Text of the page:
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During research for this article, several parents told PDX Parent that their disabled child was never accepted into a day care or preschool in the first place. Oregon’s new suspension and expulsion rules would not apply to them.

However, a child care business refusing service to a child based on their disability is technically already illegal under the Americans with Disabilities Act.

The 1990 federal law says that any privately run child care center cannot exclude children with disabilities from their program, unless the child is considered a “direct threat” to the health and safety of others, or their needs would require a “fundamental alteration” of the program.

“Now, clearly the practice may still be occurring,” acknowledges Oregon Department of Education spokesperson Marion Suitor Barnes, “which speaks to the need for additional training and technical assistance for early care and education providers to ensure they have the confidence and competence to meet the needs of any child who comes to their door.”

ODE Professional Learning System Director Jon Reeves says he hopes the Suspension and Expulsion Prevention Program will provide those tools to early educators so that they feel more confident in accepting all the kids seeking care.

For example, each evaluation has to be individualized. Providers can’t just say, for example, “Oh no, we had a child with autism one time and it was really rough,” Reeves says.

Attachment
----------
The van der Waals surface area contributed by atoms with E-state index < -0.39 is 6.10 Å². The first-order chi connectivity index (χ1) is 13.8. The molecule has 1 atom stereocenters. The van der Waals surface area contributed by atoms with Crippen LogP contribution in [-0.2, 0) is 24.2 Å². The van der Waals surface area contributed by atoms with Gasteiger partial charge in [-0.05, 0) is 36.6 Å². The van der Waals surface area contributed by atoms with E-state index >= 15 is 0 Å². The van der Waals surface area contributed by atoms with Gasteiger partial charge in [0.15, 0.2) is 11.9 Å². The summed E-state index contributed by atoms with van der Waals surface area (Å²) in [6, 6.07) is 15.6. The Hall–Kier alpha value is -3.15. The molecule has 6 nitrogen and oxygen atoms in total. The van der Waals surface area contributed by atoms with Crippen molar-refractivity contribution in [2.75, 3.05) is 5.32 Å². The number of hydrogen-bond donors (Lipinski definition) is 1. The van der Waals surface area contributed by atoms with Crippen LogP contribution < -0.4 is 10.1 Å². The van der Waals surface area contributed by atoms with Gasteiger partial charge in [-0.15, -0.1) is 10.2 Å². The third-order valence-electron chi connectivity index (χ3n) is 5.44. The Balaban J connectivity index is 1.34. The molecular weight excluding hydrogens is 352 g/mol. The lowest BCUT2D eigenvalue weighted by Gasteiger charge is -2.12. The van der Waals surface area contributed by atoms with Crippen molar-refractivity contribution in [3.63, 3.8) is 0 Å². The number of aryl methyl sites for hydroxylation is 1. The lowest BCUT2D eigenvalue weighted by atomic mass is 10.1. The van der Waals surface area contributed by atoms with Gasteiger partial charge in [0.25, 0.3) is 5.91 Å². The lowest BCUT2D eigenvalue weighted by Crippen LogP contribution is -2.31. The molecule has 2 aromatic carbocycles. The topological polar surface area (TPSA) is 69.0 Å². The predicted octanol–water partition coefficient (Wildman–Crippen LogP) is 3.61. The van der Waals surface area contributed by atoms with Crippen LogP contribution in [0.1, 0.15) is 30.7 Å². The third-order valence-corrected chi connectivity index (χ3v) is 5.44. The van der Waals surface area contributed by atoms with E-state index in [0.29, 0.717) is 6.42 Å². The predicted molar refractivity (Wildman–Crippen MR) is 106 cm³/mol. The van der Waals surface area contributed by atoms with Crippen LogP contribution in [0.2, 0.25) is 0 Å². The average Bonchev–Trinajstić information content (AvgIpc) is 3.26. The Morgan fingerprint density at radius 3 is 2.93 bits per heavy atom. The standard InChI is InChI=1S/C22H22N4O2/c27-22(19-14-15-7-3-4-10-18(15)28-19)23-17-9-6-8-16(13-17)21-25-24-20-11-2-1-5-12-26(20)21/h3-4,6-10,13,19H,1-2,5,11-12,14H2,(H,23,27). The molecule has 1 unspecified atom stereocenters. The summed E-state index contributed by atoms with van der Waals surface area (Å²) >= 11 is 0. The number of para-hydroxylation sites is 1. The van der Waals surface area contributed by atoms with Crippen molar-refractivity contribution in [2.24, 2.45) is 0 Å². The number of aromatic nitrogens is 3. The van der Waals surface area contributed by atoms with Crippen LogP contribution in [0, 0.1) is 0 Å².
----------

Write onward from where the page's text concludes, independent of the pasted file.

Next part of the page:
In the first round of rulemaking, Oregon’s Early Learning Council defined exclusionary practices. Reeves says part of the coming trainings for child care providers will include notifications that trial periods, a cap on the number of disabled children that can be enrolled, and toilet-training requirements are exclusionary practices and therefore prohibited.

“The hard part of the rub is that child care providers have opened a private business and they would like to operate their business with autonomy,” Reeves says. But along with those businesses come requirements to adhere to licensing regulations and civil rights laws. “We need to educate people to understand that your business has to adhere to those, and (providers can) make it very accessible and accommodate children that have that need,” he says.

There are additional funds available in Oregon’s Employment-Related Day Care program for high-needs children so that providers can potentially hire additional help if the family qualifies for that program. Inclusive Partners, which has moved to be part of the new Department of Early Learning and Care, has more information on that funding.

Shasta Kearns Moore